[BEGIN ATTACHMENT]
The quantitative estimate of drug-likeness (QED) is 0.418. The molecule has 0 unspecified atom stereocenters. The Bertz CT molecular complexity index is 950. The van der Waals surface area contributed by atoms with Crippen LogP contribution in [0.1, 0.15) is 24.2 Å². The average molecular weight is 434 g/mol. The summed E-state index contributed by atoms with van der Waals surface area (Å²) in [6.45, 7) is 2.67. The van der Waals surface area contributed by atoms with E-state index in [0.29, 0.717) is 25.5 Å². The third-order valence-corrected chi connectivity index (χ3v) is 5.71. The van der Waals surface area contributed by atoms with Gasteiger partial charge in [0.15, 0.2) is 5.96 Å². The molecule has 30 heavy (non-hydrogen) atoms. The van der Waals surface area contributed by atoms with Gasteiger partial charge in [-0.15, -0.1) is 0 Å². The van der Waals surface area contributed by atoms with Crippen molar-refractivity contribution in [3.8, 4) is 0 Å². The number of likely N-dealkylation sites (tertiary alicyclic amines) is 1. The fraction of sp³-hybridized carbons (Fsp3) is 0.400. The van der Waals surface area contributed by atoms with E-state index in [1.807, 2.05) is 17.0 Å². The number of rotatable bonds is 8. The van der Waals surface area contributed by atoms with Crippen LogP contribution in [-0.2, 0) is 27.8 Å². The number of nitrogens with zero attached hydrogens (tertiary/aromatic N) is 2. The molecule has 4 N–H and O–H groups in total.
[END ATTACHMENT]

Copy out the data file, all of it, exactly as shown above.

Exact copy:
The quantitative estimate of drug-likeness (QED) is 0.418. The molecule has 0 unspecified atom stereocenters. The Bertz CT molecular complexity index is 950. The van der Waals surface area contributed by atoms with Crippen LogP contribution in [0.1, 0.15) is 24.2 Å². The average molecular weight is 434 g/mol. The summed E-state index contributed by atoms with van der Waals surface area (Å²) in [6.45, 7) is 2.67. The van der Waals surface area contributed by atoms with E-state index in [0.29, 0.717) is 25.5 Å². The third-order valence-corrected chi connectivity index (χ3v) is 5.71. The van der Waals surface area contributed by atoms with Gasteiger partial charge in [0.15, 0.2) is 5.96 Å². The molecule has 30 heavy (non-hydrogen) atoms. The van der Waals surface area contributed by atoms with Gasteiger partial charge in [-0.15, -0.1) is 0 Å². The van der Waals surface area contributed by atoms with Crippen molar-refractivity contribution in [3.8, 4) is 0 Å². The number of likely N-dealkylation sites (tertiary alicyclic amines) is 1. The fraction of sp³-hybridized carbons (Fsp3) is 0.400. The van der Waals surface area contributed by atoms with E-state index in [1.807, 2.05) is 17.0 Å². The number of rotatable bonds is 8. The van der Waals surface area contributed by atoms with Crippen LogP contribution in [-0.2, 0) is 27.8 Å². The number of nitrogens with zero attached hydrogens (tertiary/aromatic N) is 2. The molecule has 4 N–H and O–H groups in total.